A few weeks ago, a previous post looked at different scenarios that may impact a party’s obligation to continuing paying spousal maintenance. As discussed, one of the ways in which a spousal maintenance obligation could be terminated is the remarriage of the party receiving support. While the statutory guideline certainly makes sense for maintenance, you may be wondering if a subsequent marriage would have a similar impact on a child support order. The answer, however, is not really as simple as yes or no.
Primary Support Considerations
Under Illinois law, child support orders are primarily based upon the net income of the parent required to pay support and the number of children to be supported. Many other factors may be taken into account by the court, but are considered in a more subjective manner. Considerations such as the medical and educational needs of the child, each parent’s resources and needs, and others can allow the court to deviate from the standard calculation formula. This is a where the remarriage of either parent could potentially affect an order for child support.
Remarriage of the Custodial Parent
In most child support situations, the parent who is not granted primary residential custody of the child is required to make payments to the custodial parent to provide for the child. If the custodial parent remarries, the impact to the child support order will likely be minimal. The new spouse is not required or assumed by law to assist with providing for the child’s needs, but, in reality, will probably do so to an extent. The paying parent could possibly attempt to show that the child’s needs have been reduced by the custodial parent’s new marital situation, but, unless the custodial parent agrees to a reduction, the support obligation is likely to remain about the same.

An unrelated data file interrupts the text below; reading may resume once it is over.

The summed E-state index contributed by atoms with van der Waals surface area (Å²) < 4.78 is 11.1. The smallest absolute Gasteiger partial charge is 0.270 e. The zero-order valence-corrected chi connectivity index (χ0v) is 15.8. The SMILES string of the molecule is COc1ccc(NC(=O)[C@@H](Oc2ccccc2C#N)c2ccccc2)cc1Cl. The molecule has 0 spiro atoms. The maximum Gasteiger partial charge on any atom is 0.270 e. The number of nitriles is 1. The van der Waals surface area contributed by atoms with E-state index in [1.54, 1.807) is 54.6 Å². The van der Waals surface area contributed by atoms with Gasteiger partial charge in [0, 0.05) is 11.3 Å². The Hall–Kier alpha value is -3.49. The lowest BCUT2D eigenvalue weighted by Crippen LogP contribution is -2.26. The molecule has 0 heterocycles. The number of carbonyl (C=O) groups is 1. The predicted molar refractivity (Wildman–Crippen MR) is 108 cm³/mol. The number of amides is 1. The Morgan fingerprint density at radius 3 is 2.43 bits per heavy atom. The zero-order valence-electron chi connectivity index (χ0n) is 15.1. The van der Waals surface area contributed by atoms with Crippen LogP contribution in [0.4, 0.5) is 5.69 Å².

Remarriage of the Paying Parent
If the parent currently paying child support gets remarried, the possible impact is somewhat greater, but it could go in either direction. Among the factors taken into consideration by the court are the resources of each parent, and while the new spouse’s income is not directly considered part of the paying parent’s resources, the parent’s day to day living expenses may be significantly reduced by the addition of a second income. Therefore, it is possible for the court to identify a reduction of the paying parent’s own needs, and an increase in the support obligation could be ordered.
Conversely, the paying parent’s remarriage could also lead to an indirect reduction in child support payments. If the parent’s new spouse, for example, brings other children into the paying parent’s household, depending on the situation, the paying parent may be partially responsible for assisting with their day to day expenses as well. This is especially true if the parent has another child with his or her new spouse. The court may recognize the paying parent’s increased financial obligations and could reduce the ordered child support as a result.
Get the Help You Need
Child support proceedings are very personal and, often, extremely complex. With such a large number of contributing factors, it can be easy to feel confused and, in some cases, overwhelmed. The experienced St. Charles family law attorneys at Bochte, Kuzniar & Navigato, understand the challenges associated with such matter and are fully equipped to help you navigate the process. Call 630-377-7770 today to schedule your free consultation.